The European Banking Authority (EBA) announced Friday that the 90 banks that must undergo regional stress testing will have to maintain their core Tier 1 capital levels above 5% during an imagined 2-year recession or they will not pass.
According to Reuters, the EBA has set tougher standards than those it used last year, in an effort to reassure taxpayers. Those requirements are comparable to standards in U.S. private tests, according to the EBA. Although banks in the U.S. that passed strongly were permitted to increase dividends or repurchase shares, European banks are instead being urged to hold their capital.
This is the third round of tests since the beginning of the financial crisis, and in this evaluation, the EBA has said it will exclude much of a hybrid capital instrument that is used by many state-owned banks in Germany because of controversy over its complexity. Instead, the definition of core Tier 1 capital has been set as mainly consisting of common equity and retained earnings.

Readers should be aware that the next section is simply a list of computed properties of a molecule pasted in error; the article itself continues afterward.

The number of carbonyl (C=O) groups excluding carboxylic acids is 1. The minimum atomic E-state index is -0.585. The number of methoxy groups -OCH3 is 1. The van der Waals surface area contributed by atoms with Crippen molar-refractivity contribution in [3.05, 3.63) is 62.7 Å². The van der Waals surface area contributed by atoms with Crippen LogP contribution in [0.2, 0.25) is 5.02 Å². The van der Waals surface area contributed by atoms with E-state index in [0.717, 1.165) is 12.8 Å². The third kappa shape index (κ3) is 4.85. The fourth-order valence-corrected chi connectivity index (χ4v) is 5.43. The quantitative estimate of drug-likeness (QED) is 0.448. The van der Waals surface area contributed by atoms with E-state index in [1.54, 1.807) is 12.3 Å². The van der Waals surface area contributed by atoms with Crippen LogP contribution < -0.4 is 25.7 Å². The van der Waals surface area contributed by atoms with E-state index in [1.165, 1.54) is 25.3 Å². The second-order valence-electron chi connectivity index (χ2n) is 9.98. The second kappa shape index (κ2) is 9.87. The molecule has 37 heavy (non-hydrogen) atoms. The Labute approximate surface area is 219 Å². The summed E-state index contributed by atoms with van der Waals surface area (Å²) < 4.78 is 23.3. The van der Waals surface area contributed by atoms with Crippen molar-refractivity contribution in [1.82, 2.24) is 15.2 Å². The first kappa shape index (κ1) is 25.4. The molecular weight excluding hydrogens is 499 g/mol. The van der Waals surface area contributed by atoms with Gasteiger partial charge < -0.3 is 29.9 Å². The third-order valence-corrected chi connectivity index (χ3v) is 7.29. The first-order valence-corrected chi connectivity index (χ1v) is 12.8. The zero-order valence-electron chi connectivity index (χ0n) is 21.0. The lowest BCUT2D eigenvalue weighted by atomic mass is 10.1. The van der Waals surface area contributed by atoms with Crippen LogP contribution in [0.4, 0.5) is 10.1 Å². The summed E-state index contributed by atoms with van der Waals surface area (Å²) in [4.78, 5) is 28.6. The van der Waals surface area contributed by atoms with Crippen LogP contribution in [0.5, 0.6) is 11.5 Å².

Qualifying capital instruments are simple, bank-issued, and able to absorb losses. Sovereign debt will not be counted, lest markets react badly to the consideration of a sovereign default; it was not included in last year’s tests either.
The conditions of stress under which banks must maintain capital include conditions common today: economic slowdown, falling property prices and rising unemployment. Another factor considered in the mix is a stock market drop.
New Basel III global capital rules require that banks hold a minimum of 7% core Tier 1 capital as of January 2013, but some countries, such as Britain and Switzerland, have gone farther and will require their banks to hold 10% or even more.